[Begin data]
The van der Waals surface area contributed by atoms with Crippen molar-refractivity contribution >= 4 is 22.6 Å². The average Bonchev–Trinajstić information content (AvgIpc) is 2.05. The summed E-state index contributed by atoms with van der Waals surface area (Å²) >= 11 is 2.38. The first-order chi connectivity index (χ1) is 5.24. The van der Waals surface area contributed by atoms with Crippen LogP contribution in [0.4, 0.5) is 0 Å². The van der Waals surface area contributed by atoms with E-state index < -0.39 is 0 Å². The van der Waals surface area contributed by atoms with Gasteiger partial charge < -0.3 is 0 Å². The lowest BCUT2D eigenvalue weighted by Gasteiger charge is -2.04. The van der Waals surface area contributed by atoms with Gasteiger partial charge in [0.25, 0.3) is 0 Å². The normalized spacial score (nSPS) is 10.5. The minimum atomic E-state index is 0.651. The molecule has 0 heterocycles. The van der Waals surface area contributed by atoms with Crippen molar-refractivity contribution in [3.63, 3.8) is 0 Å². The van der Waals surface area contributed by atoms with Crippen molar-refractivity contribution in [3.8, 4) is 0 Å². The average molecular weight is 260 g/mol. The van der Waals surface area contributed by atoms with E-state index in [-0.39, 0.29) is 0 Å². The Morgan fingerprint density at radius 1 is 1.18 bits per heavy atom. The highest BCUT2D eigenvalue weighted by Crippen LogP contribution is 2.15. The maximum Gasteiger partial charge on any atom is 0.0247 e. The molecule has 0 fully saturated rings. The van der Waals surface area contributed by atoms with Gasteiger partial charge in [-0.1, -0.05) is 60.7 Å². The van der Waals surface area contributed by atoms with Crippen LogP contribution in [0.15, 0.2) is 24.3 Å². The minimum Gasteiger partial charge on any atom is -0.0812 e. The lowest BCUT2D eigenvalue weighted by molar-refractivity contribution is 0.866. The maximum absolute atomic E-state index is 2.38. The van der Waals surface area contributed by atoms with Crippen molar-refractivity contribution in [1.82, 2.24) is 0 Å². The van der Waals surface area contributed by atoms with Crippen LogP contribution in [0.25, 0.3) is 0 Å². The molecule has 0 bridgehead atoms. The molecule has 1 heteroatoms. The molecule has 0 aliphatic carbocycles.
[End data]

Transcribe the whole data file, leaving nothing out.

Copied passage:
The van der Waals surface area contributed by atoms with Crippen molar-refractivity contribution >= 4 is 22.6 Å². The average Bonchev–Trinajstić information content (AvgIpc) is 2.05. The summed E-state index contributed by atoms with van der Waals surface area (Å²) >= 11 is 2.38. The first-order chi connectivity index (χ1) is 5.24. The van der Waals surface area contributed by atoms with Crippen LogP contribution in [0.4, 0.5) is 0 Å². The van der Waals surface area contributed by atoms with E-state index < -0.39 is 0 Å². The van der Waals surface area contributed by atoms with Gasteiger partial charge < -0.3 is 0 Å². The lowest BCUT2D eigenvalue weighted by Gasteiger charge is -2.04. The van der Waals surface area contributed by atoms with Gasteiger partial charge in [0.25, 0.3) is 0 Å². The normalized spacial score (nSPS) is 10.5. The minimum atomic E-state index is 0.651. The molecule has 0 heterocycles. The van der Waals surface area contributed by atoms with Crippen molar-refractivity contribution in [3.63, 3.8) is 0 Å². The van der Waals surface area contributed by atoms with Crippen molar-refractivity contribution in [3.8, 4) is 0 Å². The average molecular weight is 260 g/mol. The van der Waals surface area contributed by atoms with E-state index in [-0.39, 0.29) is 0 Å². The Morgan fingerprint density at radius 1 is 1.18 bits per heavy atom. The highest BCUT2D eigenvalue weighted by Crippen LogP contribution is 2.15. The maximum Gasteiger partial charge on any atom is 0.0247 e. The molecule has 0 fully saturated rings. The van der Waals surface area contributed by atoms with Gasteiger partial charge in [-0.1, -0.05) is 60.7 Å². The van der Waals surface area contributed by atoms with Crippen LogP contribution in [0.15, 0.2) is 24.3 Å². The minimum Gasteiger partial charge on any atom is -0.0812 e. The lowest BCUT2D eigenvalue weighted by molar-refractivity contribution is 0.866. The maximum absolute atomic E-state index is 2.38. The van der Waals surface area contributed by atoms with Crippen molar-refractivity contribution in [1.82, 2.24) is 0 Å². The van der Waals surface area contributed by atoms with Crippen LogP contribution in [0.25, 0.3) is 0 Å². The molecule has 0 bridgehead atoms. The molecule has 1 heteroatoms. The molecule has 0 aliphatic carbocycles.